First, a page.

To gauge how well these languages have achieved their goals, we really need to quantify what exactly achieving those goals would entail, and what steps along that path we would consider progress. What constitutes success for Toki Pona or Loglan? A world of people thinking differently? A small group of speakers who have improved the way they think substantially based on learning the language? Without knowing that, we cannot say whether these languages have achieved their goals.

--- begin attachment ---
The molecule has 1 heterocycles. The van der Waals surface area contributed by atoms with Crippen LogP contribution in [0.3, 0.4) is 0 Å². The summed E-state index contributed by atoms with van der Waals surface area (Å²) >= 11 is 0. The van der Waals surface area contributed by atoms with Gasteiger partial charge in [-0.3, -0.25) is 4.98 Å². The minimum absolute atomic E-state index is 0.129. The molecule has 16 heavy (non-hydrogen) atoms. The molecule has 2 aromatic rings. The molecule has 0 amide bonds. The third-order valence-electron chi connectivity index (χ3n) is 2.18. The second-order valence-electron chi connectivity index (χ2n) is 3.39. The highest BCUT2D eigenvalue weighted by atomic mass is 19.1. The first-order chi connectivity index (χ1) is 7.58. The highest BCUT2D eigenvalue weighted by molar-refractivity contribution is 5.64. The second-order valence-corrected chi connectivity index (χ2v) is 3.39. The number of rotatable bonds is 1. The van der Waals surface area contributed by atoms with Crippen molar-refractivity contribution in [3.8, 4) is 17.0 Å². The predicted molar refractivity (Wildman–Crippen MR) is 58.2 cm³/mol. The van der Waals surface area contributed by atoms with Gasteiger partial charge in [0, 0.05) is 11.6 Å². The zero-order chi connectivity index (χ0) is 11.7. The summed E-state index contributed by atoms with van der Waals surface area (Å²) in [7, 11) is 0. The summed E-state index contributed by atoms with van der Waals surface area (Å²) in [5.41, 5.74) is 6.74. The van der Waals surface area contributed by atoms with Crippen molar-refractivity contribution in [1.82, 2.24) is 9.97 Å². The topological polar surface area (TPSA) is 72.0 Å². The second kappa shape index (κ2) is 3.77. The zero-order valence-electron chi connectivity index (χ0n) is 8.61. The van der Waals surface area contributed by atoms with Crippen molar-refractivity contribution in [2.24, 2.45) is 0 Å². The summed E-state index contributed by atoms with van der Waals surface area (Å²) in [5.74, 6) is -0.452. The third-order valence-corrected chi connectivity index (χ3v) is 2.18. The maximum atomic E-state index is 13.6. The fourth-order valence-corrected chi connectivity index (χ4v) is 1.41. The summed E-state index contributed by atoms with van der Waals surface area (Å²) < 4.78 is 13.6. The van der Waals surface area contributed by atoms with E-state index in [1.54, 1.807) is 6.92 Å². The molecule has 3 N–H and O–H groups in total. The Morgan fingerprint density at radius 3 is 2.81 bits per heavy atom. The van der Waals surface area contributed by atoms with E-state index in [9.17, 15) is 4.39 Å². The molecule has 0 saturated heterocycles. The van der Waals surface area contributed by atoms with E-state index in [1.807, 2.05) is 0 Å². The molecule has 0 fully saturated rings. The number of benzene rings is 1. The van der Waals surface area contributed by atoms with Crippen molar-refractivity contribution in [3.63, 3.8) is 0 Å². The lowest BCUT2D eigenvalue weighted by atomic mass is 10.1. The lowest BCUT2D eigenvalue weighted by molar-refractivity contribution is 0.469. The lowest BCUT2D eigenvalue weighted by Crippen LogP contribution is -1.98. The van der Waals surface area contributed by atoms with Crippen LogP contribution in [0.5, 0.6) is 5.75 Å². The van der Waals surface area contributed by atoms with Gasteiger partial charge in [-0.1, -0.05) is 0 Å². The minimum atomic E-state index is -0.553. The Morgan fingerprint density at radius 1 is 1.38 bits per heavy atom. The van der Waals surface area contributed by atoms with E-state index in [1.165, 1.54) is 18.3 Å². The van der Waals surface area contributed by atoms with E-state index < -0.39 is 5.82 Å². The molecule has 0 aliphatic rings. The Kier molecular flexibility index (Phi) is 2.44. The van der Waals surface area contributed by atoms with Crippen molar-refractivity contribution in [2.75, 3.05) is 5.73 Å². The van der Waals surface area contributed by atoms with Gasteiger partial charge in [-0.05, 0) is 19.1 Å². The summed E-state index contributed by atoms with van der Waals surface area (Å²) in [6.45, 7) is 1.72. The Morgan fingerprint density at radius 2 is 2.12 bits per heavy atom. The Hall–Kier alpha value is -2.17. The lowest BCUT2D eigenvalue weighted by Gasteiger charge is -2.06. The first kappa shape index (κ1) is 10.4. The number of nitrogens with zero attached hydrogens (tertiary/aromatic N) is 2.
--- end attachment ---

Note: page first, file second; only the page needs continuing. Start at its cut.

Additionally, when looking for research into linguistic relativity, the place to look would be linguistic research, and we're unlikely to see much research into Toki Pona's or Loglan's influence on the minds of their speakers. Why? Well, strong Sapir-Whorf is pretty much a settled question in linguistics -- the vast majority of the field agrees it's not the case -- and weak Sapir-Whorf is more likely to be tested on natlangs for many reasons, not least of which is the number of potential subjects. Even the most popular conlangs have much smaller speaker communities compared to most natlangs, and so even if conlangs and natlangs were equal in all other ways when it came to this research (and from a linguist's perspective, they really aren't), it would be far harder to gather subjects and conduct research for the conlangs.